From the Editor

You will notice that we changed our cover for the March 2020 issue. Previously, the cover featured an archival photograph of Dr. Margaret Mead, who at the time the photograph was taken was the assistant curator of ethnology at the American Museum of Natural History. She was pictured with skulls she brought back with her from her fieldwork in New Guinea. The March issue included a special section on the anthropology of global white supremacy, and the editors of the section selected this photo in order to capture the spirit of some of the critiques in the section, which have to do with the kind of white supremacy anthropology has reproduced, even as its most notable practitioners proclaimed anti-racism. One of the articles in that special section explicitly dealt with Margaret Mead and her conversation with James Baldwin (“A Rap on Race”), which is why we felt the image was both so palpably ironic and representative. Our ethical intention in using the photograph was to indict the racist practice depicted within it, assuming that the image would be read in the context of the issue’s contents. We received a good deal of negative response about using this image on the cover, and were alerted to an essay Chip Colwell published in SAPIENS that outlines the case for never using images of human remains on the cover of a journal. Realizing that every time an article from the March issue is shared, it is accompanied by a thumbnail image of the cover, thereby completely decontextualizing the image, we decided to change the cover on both the Wiley website (and therefore the permanent record of the journal) and on our own.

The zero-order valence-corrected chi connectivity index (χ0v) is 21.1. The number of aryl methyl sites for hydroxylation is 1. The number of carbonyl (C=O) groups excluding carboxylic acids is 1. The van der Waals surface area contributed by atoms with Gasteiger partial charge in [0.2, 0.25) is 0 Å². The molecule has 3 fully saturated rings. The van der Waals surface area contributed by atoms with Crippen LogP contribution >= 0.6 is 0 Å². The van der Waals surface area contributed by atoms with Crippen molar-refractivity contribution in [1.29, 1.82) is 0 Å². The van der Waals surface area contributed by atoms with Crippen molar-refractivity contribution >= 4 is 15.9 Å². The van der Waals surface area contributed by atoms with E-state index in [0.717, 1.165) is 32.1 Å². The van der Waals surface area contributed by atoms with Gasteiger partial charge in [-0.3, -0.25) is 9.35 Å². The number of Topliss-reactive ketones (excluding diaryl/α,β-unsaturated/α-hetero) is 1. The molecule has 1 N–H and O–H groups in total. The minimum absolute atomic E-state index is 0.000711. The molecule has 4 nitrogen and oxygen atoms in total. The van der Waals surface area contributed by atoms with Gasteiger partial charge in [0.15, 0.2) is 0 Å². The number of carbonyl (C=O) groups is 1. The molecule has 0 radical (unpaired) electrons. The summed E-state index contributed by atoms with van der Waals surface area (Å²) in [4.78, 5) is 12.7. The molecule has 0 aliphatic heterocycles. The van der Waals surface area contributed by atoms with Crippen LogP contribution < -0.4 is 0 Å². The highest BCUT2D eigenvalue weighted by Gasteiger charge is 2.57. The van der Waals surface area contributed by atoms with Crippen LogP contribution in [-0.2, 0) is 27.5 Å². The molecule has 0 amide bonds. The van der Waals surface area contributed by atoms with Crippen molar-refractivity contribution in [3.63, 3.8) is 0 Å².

For more, see this discussion between Yarimar Bonilla and Deborah Thomas.

Share this article:

Leave a Reply

Your email address will not be published. Required fields are marked *